Skip to main content

Adams named Psychiatric Nurse of the Year

Oct. 10, 2019, 10:20 AM

 

by Matt Batcheldor

Susie Adams, PhD, professor of Nursing at Vanderbilt University School of Nursing, was named 2019 Psychiatric Nurse of the Year by the American Psychiatric Nurses Association (APNA). The award was presented Oct. 2 at the annual APNA convention in New Orleans.

Susie Adams, PhD

APNA is the largest organization of psychiatric mental health nurses in the world, with more than 12,500 members. The Nurse of the Year award recognizes an APNA member who demonstrates vision, perseverance, dedication, initiative and facilitation in delivery of mental health services to individuals, families and communities.

“It’s really kind of humbling,” Adams said. “I have felt very privileged over the years to be active at a national level. APNA has grown tremendously from when I first became active in the organization in 1999, when there were about 1,200 members. They are now the voice of psychiatric nursing nationally.” She served the professional organization in various roles, including as APNA president from 2015 to 2016.

Adams is currently VUSN’s Faculty Scholar for Community Engaged Behavioral Health, contributing her talents in teaching, clinical care, community outreach and research on campus, locally and nationally.

As academic director of Vanderbilt’s psychiatric program for two decades, Adams transitioned its clinical nurse specialist program into one of the first three psychiatric nurse practitioner programs in the nation. She was also instrumental in moving the program to a hybrid educational format that used distance learning, the first at VUSN. The hybrid format opened access for nurses in rural and distant areas to obtain psychiatric-mental health nurse practitioner education. Under her direction, VUSN’s PMHNP program rose to national prominence. It is now ranked No. 2 by U.S. News and World Report.

In addition to her academic role, Adams is recognized as a national expert on substance abuse and mental health disorders. In 2014, she transitioned to the newly created Faculty Scholar role, in which she acts as a liaison between community nonprofit mental health agencies and the School of Nursing.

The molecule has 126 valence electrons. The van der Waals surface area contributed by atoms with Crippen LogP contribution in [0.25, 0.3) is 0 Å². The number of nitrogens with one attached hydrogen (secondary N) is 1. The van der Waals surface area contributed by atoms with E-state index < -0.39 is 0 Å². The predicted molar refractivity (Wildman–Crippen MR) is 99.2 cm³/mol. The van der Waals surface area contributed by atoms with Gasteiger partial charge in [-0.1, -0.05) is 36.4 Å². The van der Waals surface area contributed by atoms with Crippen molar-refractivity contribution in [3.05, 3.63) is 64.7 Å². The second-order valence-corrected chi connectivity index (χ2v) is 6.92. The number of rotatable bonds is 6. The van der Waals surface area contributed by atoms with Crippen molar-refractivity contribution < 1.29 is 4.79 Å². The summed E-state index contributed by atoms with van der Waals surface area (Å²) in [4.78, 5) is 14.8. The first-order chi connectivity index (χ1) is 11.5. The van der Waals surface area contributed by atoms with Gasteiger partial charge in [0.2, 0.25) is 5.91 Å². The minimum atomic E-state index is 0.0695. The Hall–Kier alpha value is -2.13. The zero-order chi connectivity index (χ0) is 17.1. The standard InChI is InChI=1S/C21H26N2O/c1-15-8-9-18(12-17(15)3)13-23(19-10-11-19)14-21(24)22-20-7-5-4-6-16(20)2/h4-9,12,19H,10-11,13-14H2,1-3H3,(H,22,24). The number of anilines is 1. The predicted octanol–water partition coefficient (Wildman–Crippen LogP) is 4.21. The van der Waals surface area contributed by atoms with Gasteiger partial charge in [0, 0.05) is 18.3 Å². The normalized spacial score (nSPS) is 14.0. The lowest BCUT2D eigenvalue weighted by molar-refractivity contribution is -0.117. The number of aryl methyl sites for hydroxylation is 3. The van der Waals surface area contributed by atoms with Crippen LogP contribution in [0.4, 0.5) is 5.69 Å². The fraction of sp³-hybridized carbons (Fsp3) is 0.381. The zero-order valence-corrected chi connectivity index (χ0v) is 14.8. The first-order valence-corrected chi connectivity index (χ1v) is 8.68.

In her role as VUSN Faculty Scholar for Community Engaged Behavioral Health, she functions as a bridge from Vanderbilt to many community service agencies, such as Dismas House for men re-entering the community from incarceration, and The Next Door and Renewal House, providing trauma-informed substance abuse and mental health treatment for women, including pregnant and parenting women.

She serves on the Vanderbilt Community Engaged Research Core and mentors doctoral nursing students and medical students in community-based research and quality improvement projects. It’s estimated that over her 30-year career as a nursing educator, she launched more than 550 PMHNPs and mentored more than 40 DNP students, all of whom have a long-lasting national impact on provision of quality behavioral health care.

“I have been so fortunate with the learning experiences that I’ve had during my career, both in formal academic settings and in the practice, teaching, and research roles that I’ve had,” she said. “I still love what I do. I learn every day from students, patients and colleagues. That’s what makes Vanderbilt such a special place.”

Recent Stories from VUMC News and Communications Publications

Keeping pace: Nashville, once a mid-size city with a Southern small-town feel, is experiencing explosive growth.

Vanderbilt Medicine

Keeping pace: Nashville, once a mid-size city with a Southern small-town feel, is experiencing explosive growth.

VUMC campus

VUMC campus

Vanderbilt University School of Medicine entrance

Vanderbilt University School of Medicine entrance

Vanderbilt University Adult Hospital with helipad

Vanderbilt University Adult Hospital with helipad

more